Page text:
The famous fashion designer Isaac Mizrahi has, for years, also directed theatrical productions and has even developed a large following for his cabaret appearances. He has now put his droll, slightly campy stamp on Sergei Prokofiev’s delightful children’s piece Peter & the Wolf, the classic 1936 work which was the composer’s way of teaching children the instruments of the orchestra, as part of Works & Process at the Guggenheim Museum.
Mizrahi conceived, directed, costumed and narrated this Peter & the Wolf, wisely moving the folktale from rural Russia to New York’s Central Park, making the story more accessible to his target audience: New York City kids and their parents. Choreographer John Heginbotham, totally on the same witty wavelength as Mizrahi, provided movement motifs for each character in this perfectly cast ensemble.
Mizrahi began by introducing the instrumentalists by the character they represented. Peter’s theme was played by the strings; his Grandfather, the bassoon; the Duck, the oboe; the Cat, the clarinet; the Hunter, the timpani; the Wolf, the French horn; and the Bird, the flute. All the musicians were members of Ensemble Signal and were conducted with style by Oliver Hagen.
The set evoked a dreamy Central Park with a silhouette of Manhattan’s celebrated skyline in the background. A large tree, downstage left, provided a bough on which sat the Bird (young Maxfield Haynes, his arms covered in blue cloth wings, a dancer with birdlike grace on point). The orchestra pit, lined with reflective material was the pond from which the Duck (Marjorie Folkman, properly ditzy, all in orange, including orange flippers).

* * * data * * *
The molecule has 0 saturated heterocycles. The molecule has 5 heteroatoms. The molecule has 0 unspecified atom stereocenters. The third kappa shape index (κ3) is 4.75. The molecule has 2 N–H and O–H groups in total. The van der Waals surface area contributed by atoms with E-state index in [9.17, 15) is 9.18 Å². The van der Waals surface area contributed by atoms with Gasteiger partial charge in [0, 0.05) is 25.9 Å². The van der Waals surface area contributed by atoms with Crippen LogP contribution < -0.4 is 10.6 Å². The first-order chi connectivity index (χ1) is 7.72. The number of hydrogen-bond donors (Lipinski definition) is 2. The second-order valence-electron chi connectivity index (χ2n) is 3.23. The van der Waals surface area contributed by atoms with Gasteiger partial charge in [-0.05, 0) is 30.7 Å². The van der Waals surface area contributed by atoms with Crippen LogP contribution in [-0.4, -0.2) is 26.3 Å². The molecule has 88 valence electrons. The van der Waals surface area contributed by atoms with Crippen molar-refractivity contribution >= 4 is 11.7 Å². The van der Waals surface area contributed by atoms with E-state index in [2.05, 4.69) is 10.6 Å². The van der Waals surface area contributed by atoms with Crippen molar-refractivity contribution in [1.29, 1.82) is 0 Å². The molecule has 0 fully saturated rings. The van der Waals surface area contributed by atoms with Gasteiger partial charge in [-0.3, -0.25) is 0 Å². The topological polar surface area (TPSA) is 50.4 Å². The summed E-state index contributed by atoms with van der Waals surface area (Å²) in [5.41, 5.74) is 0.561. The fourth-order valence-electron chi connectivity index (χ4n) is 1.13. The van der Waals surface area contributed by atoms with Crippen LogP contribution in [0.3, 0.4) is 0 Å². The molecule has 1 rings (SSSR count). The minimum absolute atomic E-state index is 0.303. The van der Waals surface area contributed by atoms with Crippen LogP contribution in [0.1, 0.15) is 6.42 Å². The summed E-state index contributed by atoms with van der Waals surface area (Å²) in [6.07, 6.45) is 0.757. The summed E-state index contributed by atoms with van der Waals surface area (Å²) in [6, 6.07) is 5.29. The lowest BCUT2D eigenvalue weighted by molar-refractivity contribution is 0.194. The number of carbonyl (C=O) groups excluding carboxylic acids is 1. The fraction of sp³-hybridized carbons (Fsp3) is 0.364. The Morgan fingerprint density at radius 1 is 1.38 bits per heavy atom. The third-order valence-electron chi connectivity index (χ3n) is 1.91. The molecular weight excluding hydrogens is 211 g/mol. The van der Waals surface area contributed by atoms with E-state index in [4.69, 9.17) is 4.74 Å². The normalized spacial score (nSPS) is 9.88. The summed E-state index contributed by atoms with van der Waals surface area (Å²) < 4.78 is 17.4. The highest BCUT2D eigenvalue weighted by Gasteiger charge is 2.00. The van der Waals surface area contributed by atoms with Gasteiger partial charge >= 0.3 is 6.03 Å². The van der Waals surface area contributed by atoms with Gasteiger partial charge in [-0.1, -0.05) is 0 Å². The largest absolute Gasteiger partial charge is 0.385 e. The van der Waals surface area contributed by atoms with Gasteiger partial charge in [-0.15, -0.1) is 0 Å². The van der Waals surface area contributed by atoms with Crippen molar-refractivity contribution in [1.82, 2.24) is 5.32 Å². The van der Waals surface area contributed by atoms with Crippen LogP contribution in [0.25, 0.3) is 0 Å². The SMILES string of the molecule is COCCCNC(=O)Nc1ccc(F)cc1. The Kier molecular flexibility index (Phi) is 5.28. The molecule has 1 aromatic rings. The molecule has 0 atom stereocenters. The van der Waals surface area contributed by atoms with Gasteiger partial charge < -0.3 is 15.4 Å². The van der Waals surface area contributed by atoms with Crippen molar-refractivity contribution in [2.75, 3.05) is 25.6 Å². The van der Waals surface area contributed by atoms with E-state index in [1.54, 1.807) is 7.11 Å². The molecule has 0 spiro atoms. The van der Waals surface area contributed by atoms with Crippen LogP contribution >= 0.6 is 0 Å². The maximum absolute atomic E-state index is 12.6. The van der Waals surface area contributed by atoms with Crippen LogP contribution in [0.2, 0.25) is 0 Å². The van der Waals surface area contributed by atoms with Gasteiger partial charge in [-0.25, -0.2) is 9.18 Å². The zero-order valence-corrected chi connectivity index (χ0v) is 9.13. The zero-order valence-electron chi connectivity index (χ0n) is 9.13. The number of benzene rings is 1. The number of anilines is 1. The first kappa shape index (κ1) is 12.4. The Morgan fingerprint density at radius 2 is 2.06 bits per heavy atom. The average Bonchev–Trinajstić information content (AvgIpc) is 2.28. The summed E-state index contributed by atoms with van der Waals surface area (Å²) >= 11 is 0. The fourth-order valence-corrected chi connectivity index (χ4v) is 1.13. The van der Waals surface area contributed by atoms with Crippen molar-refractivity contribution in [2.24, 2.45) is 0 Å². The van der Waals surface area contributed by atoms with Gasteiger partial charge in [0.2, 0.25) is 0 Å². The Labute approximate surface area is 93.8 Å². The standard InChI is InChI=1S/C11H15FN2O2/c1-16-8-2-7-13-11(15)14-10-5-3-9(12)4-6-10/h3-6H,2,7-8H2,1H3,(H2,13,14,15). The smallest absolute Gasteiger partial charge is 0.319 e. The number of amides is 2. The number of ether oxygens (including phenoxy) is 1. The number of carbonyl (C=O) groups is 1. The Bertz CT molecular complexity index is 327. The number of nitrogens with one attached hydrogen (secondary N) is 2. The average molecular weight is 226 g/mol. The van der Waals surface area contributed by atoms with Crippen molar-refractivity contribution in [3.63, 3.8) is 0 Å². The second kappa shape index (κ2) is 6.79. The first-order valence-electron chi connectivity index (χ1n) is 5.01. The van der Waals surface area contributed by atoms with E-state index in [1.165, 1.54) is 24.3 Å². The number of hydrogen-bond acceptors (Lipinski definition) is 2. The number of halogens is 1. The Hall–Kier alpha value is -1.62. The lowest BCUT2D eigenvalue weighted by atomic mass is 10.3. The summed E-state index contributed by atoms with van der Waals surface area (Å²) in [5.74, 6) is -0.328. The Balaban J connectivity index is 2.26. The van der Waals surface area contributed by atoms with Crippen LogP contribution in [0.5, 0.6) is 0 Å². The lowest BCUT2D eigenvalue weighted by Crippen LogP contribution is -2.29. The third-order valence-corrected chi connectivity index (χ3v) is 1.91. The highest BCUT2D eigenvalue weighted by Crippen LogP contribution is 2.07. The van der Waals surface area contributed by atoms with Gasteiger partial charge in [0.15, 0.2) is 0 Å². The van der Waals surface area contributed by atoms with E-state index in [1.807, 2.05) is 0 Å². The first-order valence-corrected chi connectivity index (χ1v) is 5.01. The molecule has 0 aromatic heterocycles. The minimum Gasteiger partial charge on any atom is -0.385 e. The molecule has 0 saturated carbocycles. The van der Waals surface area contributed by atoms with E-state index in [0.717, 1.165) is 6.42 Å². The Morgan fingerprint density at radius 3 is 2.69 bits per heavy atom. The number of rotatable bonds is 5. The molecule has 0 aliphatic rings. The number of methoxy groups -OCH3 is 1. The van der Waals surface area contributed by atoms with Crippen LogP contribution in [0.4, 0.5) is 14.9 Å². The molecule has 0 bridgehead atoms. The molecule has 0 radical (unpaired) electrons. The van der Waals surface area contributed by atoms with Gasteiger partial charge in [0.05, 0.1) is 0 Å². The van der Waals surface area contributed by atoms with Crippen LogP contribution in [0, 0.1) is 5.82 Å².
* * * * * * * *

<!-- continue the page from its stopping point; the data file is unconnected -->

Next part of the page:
As Mizrahi tried to tell the story of Peter (a spirited Macy Sullivan, skillfully playing the very naughty boy), his eccentric Grandfather (the beloved dancer/actor Gus Solomons, Jr. doing a crackerjack job) kept wandering onstage before his cue.
Finally, Mizrahi was able to relate the tale of Peter escaping the comfort of Grandfather’s house, leaving the gate open so that the Duck could escape and take a swim in the pond. The Duck and the Bird exchanged insults while stalked by the Cat (Kristen Foote, sinuous and wily). The Wolf (a sexy Daniel Pettrow), as warned by Grandfather, manages to eat the poor Duck before being shot by the Hunter (Derrick Arthur, hilariously bedecked in a Boy Scout uniform). The Duck got the last word from inside the tummy of the Wolf.
Mizrahi’s fun costumes, from the furry bits and pieces for the Wolf to the orange flippers for the Duck to the oddly fitting pants for Grandfather were brilliant in style, color and character.
Heginbotham’s choreographic contribution was as witty as Mizrahi’s, his steps and gestures adding much to the proceedings. Michael Chybowski’s lighting was both subtle and sharp.
This was a children’s tale with just enough New York sophistication to keep the parents in attendance as fascinated as their children. Although Peter & the Wolf isn’t a holiday-themed work, it certainly provided high class entertainment for adults and children alike.
Peter & the Wolf (through December 15, 2019)
Works & Process at the Guggenheim Museum
The Guggenheim Museum, 1071 Fifth Avenue, in Manhattan
For tickets, call 212-423-3575 or visit http://www.worksandprocess.org
Running time: 40 minutes without an intermission